Gregg County Sheriff Maxey Cerliano says that restructuring of positions within the county jail will help it continue to maintain compliance with jail standards.

On Monday, county commissioners passed two items that pertained to the jail — one approving the restructuring of positions, and another approving the use of salary and benefit lag for a Jail Medical Supervisor who recently resigned.

According to Cerliano, the former medical supervisor resigned toward the beginning of last month and the jail went without one for a couple of weeks before the position was filled. A new medical supervisor was hired and started on Nov. 7, he said.

Following an inspection done in August by The Texas Commission on Jail Standards, the jail was found out of state compliance. By September, the county was working to correct the issue found during the inspection, which documents from the commission indicate occurred during the review of Medication Administration Records (MARs).

“...Multiple records were found to be missing documentation that medication is administered in accordance with written instructions of a physician ... Multiple days were observed on multiple MAR records to be missing signatures/initials indicating that medications were administered,” documents state.

At a meeting last month, commissioners approved an interlocal agreement between the county and Community Healthcore that provides psychiatric mental health care either in person or through telemedicine for psychiatric assessments and medication management.

The restructuring approved Monday includes replacing the position of RN Night Supervisor with RN Assistant Supervisor; replacing a Nurse Supervisor with an RN Assistant Supervisor; and eliminating the Pharmacy Technician position and replacing it with two medical techs.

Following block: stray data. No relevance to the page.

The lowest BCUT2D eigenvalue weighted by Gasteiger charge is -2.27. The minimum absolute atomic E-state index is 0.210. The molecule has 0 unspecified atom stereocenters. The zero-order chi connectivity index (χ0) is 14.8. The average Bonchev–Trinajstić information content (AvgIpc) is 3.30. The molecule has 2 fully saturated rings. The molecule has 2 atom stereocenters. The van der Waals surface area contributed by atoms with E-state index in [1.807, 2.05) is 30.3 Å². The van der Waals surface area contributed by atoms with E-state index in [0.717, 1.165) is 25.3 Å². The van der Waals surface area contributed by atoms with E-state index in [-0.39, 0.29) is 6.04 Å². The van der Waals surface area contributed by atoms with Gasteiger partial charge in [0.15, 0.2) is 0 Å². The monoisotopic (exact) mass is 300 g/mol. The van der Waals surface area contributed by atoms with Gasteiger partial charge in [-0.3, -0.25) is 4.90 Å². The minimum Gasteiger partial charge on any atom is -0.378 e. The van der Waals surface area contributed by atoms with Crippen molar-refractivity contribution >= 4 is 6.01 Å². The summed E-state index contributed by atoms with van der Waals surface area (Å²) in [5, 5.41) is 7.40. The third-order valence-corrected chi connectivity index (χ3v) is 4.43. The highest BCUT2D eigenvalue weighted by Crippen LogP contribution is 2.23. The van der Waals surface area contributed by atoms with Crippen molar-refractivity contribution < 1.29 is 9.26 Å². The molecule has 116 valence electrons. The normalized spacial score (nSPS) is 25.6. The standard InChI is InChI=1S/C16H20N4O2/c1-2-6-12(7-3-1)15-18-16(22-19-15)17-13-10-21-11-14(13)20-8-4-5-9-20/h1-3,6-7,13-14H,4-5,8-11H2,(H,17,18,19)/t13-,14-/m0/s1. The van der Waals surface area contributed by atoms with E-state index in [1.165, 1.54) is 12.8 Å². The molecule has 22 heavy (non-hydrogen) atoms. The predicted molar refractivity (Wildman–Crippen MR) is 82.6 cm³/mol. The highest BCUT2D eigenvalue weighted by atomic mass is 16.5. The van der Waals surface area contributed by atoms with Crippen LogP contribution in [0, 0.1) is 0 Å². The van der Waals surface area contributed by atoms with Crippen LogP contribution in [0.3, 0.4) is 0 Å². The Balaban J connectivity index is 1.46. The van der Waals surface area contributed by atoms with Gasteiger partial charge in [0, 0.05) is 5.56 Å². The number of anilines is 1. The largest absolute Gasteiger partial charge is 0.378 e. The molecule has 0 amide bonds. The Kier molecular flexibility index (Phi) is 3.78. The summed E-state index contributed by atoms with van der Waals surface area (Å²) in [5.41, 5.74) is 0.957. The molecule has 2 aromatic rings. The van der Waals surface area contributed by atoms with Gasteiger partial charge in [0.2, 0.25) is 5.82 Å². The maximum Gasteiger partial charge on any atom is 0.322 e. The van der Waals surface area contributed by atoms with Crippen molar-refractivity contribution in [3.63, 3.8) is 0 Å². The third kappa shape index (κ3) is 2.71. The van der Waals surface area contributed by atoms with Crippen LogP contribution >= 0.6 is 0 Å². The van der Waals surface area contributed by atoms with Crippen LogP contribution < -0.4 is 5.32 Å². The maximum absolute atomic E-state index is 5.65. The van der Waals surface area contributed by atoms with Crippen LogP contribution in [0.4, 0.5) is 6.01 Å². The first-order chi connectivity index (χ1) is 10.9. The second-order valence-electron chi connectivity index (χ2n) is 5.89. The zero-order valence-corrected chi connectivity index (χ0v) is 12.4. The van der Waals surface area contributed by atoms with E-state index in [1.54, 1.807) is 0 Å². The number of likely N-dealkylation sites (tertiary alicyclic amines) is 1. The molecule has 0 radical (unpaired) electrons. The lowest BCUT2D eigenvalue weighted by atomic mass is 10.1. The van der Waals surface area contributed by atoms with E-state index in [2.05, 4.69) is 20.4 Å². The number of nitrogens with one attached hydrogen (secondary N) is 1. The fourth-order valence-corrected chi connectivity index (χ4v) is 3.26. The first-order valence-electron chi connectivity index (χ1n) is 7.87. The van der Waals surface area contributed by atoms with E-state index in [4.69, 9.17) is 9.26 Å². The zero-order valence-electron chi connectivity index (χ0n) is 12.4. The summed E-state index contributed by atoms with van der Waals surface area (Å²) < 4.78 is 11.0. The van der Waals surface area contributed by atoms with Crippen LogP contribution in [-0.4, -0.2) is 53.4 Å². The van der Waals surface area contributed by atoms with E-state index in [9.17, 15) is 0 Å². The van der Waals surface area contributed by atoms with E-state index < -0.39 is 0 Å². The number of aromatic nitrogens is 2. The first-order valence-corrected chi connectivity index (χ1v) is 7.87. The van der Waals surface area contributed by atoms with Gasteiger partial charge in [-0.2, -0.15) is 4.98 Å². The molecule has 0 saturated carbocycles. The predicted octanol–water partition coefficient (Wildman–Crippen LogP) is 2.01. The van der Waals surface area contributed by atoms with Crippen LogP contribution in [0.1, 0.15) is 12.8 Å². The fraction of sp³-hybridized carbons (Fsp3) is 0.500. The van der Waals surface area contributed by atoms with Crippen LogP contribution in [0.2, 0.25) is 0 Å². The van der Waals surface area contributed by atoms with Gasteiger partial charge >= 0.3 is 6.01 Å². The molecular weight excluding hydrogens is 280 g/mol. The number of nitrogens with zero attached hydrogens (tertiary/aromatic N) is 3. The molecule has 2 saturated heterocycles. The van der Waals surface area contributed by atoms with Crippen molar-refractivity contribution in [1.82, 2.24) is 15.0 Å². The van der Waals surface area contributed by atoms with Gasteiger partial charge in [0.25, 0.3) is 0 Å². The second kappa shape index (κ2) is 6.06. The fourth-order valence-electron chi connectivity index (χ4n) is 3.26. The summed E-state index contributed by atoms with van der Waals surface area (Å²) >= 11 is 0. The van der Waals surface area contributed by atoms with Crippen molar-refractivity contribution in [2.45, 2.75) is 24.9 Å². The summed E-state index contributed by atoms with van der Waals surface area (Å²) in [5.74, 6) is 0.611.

The three RNs will be responsible for supervising other medical staff at the jail, Cerliano said. He added that a Pharmacy Tech is no longer needed because of how medications are now being purchased.

“We’ve started purchasing the meds that are already pre-packaged per inmate so there’s not a need for a pharmacy tech,” he said. “Now there’s a need for a med tech to pass those (out).”

Cerliano said that despite the jail being out of compliance for roughly 30 days, it has taken the needed steps to mitigate that and prevent it from reoccurring.

“What we anticipate is that we will continue to apply with jail standards and that this restructure is only going to put more checks and balances in place to ensure that we don’t make the same mistakes that we’ve made in the past,” he said.

Both measures were approved unanimously and without discussion.

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